After about a year give or take lurking or posting here Pop has picked up a bunch of good info, ignored some silliness and come to a couple conclusions.
Vic is a victim of its own making. Regardless what riding background we hail from Victory has managed to attract an ownership base that pretty much covers all the bases.
Triumph and Beemwa can argue the same thing (and no, Honda and the others from that hemisphere can but it falls on deaf ears) but the fundamental dif is if you go Victory then you are buying a single platform machine. To paraphrase Henry Ford giving a tour of Spirit Lake, you can have any style you want as long as it's a heavyweight 106. So Vic has by design become a fairly homogenous brand that sells to riders of waay different concepts of what riding is and what a motorcycle is expected to provide.
Therein lies the rub. It is a given that Vics don't break so what's a griping human to do? Find a bitch and let it eat you up, that's what.
I don't typically need to know a Vic riders history to know his background when he complains.
Lack of comfort- rode Asian bikes
Too much plastic- rode American bikes
Transmission and/or engine noise- Asian and Euro
Fit and finish- American
The list goes on and I'm sure that there are exceptions to the rules but it's a common condition.
I guess the lesson learned for Pop is that if you come from an American riding sensibility, then do not approach the mediocre fit and finish with that American bolt on eye to curing it because the work to correct it is beyond the capability or level of commitment of most of us. Literally replacing plastic body components with custom fabbed metals is not in the cards. Practically, when you are in the buying mode, look at these items closely. Know thyself. There is a manufacturer that has sorted fit and finish and has plentiful options to improve and change it at your whim. It ain't Vic.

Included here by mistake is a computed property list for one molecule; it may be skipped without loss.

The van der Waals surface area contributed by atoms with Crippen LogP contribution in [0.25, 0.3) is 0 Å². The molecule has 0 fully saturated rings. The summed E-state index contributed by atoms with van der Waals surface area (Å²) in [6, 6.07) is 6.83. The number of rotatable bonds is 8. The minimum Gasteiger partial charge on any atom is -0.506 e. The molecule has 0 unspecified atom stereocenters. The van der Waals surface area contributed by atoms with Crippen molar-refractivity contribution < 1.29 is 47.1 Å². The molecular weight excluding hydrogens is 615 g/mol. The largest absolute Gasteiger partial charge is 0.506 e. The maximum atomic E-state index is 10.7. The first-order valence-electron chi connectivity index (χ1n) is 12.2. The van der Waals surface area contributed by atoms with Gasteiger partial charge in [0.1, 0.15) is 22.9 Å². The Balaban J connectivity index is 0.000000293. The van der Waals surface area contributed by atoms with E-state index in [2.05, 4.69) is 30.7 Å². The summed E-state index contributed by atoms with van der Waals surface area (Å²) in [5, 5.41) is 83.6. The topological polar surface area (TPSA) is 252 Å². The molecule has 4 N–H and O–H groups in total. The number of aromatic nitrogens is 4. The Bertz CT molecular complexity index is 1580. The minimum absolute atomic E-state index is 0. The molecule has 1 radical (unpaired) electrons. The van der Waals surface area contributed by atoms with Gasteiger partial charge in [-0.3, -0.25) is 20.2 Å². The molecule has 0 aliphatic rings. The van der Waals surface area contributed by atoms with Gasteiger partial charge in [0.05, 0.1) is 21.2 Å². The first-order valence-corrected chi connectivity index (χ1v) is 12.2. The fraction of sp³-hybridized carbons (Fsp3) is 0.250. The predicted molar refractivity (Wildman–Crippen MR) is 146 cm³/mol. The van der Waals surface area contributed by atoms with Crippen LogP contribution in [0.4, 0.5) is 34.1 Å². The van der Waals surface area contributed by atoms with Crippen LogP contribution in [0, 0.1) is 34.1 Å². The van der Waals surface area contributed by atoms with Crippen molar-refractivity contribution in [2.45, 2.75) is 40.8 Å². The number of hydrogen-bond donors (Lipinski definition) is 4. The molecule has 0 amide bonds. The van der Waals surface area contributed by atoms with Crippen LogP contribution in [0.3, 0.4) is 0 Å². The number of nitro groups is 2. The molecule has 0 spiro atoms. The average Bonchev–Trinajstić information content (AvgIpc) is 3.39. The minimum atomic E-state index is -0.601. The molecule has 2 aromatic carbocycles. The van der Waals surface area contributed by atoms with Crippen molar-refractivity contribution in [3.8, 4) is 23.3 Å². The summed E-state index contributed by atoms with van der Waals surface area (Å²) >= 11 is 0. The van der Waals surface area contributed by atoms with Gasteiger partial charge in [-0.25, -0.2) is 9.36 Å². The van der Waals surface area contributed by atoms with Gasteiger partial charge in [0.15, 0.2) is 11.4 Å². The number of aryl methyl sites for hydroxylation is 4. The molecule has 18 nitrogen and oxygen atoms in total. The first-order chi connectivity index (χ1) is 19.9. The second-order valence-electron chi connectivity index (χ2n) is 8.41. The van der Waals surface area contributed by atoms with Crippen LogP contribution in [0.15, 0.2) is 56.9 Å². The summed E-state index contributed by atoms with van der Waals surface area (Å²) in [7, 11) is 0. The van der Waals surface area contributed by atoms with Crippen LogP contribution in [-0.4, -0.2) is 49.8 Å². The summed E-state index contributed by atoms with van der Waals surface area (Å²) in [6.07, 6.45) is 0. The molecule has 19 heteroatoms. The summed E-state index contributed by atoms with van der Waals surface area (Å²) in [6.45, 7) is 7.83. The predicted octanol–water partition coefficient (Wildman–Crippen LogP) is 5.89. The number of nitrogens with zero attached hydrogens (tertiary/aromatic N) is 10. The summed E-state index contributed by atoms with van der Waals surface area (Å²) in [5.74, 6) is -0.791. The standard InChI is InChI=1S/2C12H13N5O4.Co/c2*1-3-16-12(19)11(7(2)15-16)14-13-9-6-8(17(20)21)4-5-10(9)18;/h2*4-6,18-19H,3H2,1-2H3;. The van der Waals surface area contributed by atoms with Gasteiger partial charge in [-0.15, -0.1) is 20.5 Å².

Asian riders are not going to find a solution to the hammer and anvil workings of the Vic trannie in a bottle of oil or modifying your shifting habits to compensate. V twin motors make noise and short of putting the mill in a soundproof room nothing is going to change that. Ride the beast, hear it's song. If it's too loud and you are fixated on eliminating it, that's easy. Buy something else.
These things that we mench about because they are different than what we are familiar with, they are not failings. They are characteristics. If the plastic melts or doesn't hold paint- fail. If the trannie spills geargutz all over the superslab when you bang 4th- fail. Otherwise, ride the snot out of it.
Because it behaves the way it does is not a fault. Because it behaves that way and we bought it and now can't put up with it behaving that way, that is our fault. Sell the thing, go back to what you are comfortable with... or enjoy the long list of things that Victory got right. I'm just saying, there was some compelling reason for going to a brand previously unconsidered. Has that reason evaporated?
I ride to forget about life for awhile. I don't ride to nitpick myself to death about what is wrong with this machine. But that's just Pop. Maybe unhappy riding has something going for it and I'm missing the point.
Always good to read a morning Popism.
But while agree with your conclusion, I have to take issue with a couple of points along the way.
1. Buffeting - Pop rides an XCT which has about the best wind management I've ever experienced on a motorcycle. Put Pop on my XR sans lowers and Laminar Lip and bet Pop has a different perspective as he experiences what it would be like to strap an unbalanced chainsaw to his head while trying to ride at highway speeds.
2. Comfort - To my ass, my XR is at least as comfortable as anything I've ever ridden and in general far more comfortable than most. The common complaint I hear is about tailbone discomfort. I had this issue on a Yamaha. I removed the cover from its seat, cut out the offending foam that was pressing against my tailbone and voila, it was an all day rider.
I can live with annoyances that I can fix, but therein lies the rub. For whatever reason, the aftermarket isn't too interested in providing solutions to our problems. Sure, there are plenty of places that will sell you chrome skull covers, but who the hell makes a nice aerodynamic shield for an XR? The Yamaha windscreen for my Warrior was a useless POS too, but Clearview had an exceptional bolt on windscreen that was small and effective. When I queried them about a similar product for the XR, they said they weren't interested in producing anything for it. Perhaps because it would look a little different and put off people who want "the look."
All this said, without a few niggles, what the hell us would we talk about? My liver can only tolerate so many nights of solving all the world's problems.